True or false, everything makes Fox news these days. And now the conservative network has taken sensationalism to a whole new level since Rupert Murdoch’s MySpace acquisition. Every time a child goes missing, or a school endures another ‘bloody melee,’ Fox reports the most minute details on the victims and villains — their favorite song, background information, and personality inferences. Where do they get this information? Not family. Not friends. Not even opportunistic neighbors looking for a few seconds on the camera. Fox’s most tapped into source is MySpace, a site where: 1) someone can make a page about anyone they want to. 2) Pages can be inactive for several years, with out-of-date information. 3) People can manipulate other pages by posting misleading pictures or inaccurate information. And 4) Viewers can misinterpret sarcastic pop culture references or inside jokes among friends. Fox’s coverage of former NY Governor Eliot Spitzer’s fall from grace was emblematic of the absurdity. The network’s stories of the hooker Spitzer sought services from, Ashley Dupre, relied solely on the woman’s MySpace page — the latest fact-gathering shortcut of Fox ‘journalists.’ The famous “a source told Fox” has been replaced with “according to MySpace.”
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Tagged Ashley Alexandra Dupre, Ashley Dupre, client 9, Eliot Spitzer, Emperors VIP, Emperors VIP Club, Fox, journalism, Kristen, media, MySpace, New York Governor, news, prostitution, prostitution ring, reporters, Rupert Murdoch, sensationalism, sex scandal
Today Yahoo! announced that it will resist temptation, at least a little while longer, to relinquish its autonomy to the salivating Microsoft Corp; they rejected the software giant’s $40 billion plus bid to take control of the Internet company (and my favorite search engine). Speculated as merely a business move to solicit a higher bid by some, media critics are hoping the move staves off another example of media consolidation — this time from Redmond. Microsoft has an uncanny knack of stomping out the competition but media consolidation is not the way to rival Google, the Web’s leading search engine. What happened to the days where competing companies waged their own battles? Today, it’s sell, sell, sell, which unfortunately leads to consolidate, consolidate, consolidate, leaving a very sparse number of media voices. Perhaps Facebook is next on the Bill Gates’ agenda. After all, in the same year Rupert Murdoch snagged not only the Wall Street Journal but MySpace, too.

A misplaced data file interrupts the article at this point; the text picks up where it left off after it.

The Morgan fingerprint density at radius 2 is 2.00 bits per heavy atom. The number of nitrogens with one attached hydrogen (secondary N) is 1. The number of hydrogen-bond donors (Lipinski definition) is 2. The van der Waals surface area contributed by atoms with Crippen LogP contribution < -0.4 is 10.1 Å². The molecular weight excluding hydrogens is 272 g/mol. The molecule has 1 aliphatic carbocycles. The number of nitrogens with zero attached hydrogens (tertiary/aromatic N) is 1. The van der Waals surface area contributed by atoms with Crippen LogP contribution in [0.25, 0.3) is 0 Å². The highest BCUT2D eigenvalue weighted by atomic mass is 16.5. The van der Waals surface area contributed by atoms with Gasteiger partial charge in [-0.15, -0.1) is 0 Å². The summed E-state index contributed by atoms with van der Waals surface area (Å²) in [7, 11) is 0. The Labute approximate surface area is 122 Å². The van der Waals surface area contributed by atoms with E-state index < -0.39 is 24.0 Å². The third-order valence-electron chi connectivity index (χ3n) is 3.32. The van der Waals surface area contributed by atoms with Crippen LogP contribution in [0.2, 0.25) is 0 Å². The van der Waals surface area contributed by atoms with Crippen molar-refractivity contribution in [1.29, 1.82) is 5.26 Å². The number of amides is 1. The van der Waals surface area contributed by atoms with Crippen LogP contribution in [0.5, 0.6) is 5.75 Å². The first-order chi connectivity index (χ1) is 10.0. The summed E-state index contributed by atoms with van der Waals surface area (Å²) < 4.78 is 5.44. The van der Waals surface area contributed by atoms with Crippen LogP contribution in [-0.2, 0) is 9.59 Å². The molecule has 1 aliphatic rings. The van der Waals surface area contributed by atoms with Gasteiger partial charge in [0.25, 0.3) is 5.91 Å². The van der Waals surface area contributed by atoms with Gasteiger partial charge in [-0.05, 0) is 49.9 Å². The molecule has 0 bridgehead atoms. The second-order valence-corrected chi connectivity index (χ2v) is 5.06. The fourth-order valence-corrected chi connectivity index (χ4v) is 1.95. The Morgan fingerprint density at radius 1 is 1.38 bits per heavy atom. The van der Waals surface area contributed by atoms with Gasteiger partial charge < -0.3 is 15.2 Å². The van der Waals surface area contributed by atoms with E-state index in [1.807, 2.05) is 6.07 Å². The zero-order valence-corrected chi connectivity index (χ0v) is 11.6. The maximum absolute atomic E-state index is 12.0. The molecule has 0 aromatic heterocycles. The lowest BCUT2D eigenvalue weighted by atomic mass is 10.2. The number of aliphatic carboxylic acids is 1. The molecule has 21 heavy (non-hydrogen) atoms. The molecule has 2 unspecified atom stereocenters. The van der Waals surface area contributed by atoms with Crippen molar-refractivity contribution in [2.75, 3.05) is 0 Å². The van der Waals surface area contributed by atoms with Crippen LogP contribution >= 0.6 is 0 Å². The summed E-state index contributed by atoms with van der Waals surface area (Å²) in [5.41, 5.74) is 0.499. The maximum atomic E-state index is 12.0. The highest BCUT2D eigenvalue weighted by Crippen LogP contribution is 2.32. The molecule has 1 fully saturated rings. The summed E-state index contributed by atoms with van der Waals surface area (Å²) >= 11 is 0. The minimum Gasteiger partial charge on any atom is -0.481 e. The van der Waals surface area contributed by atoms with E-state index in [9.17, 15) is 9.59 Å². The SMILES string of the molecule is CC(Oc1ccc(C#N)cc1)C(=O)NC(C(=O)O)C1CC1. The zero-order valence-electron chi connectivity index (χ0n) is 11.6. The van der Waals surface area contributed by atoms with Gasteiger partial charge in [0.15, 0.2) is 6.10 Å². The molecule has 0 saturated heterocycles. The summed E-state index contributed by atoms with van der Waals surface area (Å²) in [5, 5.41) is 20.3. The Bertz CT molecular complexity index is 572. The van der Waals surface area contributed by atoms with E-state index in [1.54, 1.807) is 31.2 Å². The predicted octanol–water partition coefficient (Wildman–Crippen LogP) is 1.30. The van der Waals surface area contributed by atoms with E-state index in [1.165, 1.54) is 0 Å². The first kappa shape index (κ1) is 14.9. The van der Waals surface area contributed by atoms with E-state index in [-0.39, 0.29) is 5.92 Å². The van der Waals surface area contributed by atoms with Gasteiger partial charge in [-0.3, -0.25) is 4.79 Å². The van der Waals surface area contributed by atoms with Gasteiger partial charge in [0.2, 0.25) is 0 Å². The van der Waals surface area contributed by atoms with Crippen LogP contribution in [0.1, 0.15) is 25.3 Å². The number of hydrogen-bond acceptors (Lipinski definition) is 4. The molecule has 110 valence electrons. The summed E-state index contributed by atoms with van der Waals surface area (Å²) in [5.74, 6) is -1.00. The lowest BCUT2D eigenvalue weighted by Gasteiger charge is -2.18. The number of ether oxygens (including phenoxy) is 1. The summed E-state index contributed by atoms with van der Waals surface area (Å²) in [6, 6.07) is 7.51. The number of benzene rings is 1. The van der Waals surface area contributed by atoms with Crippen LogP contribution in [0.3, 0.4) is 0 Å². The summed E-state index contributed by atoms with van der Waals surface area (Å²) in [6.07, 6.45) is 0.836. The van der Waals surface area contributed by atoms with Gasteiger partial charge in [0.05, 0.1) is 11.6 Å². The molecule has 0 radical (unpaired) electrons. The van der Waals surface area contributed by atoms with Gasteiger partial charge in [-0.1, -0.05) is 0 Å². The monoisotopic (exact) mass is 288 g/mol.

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Tagged bid, Bill Gates, computers, Facebook, Google, Internet, Microsoft, MySpace, Redmond, Rupert Murdoch, search engine, software, Wall Street Journal, Yahoo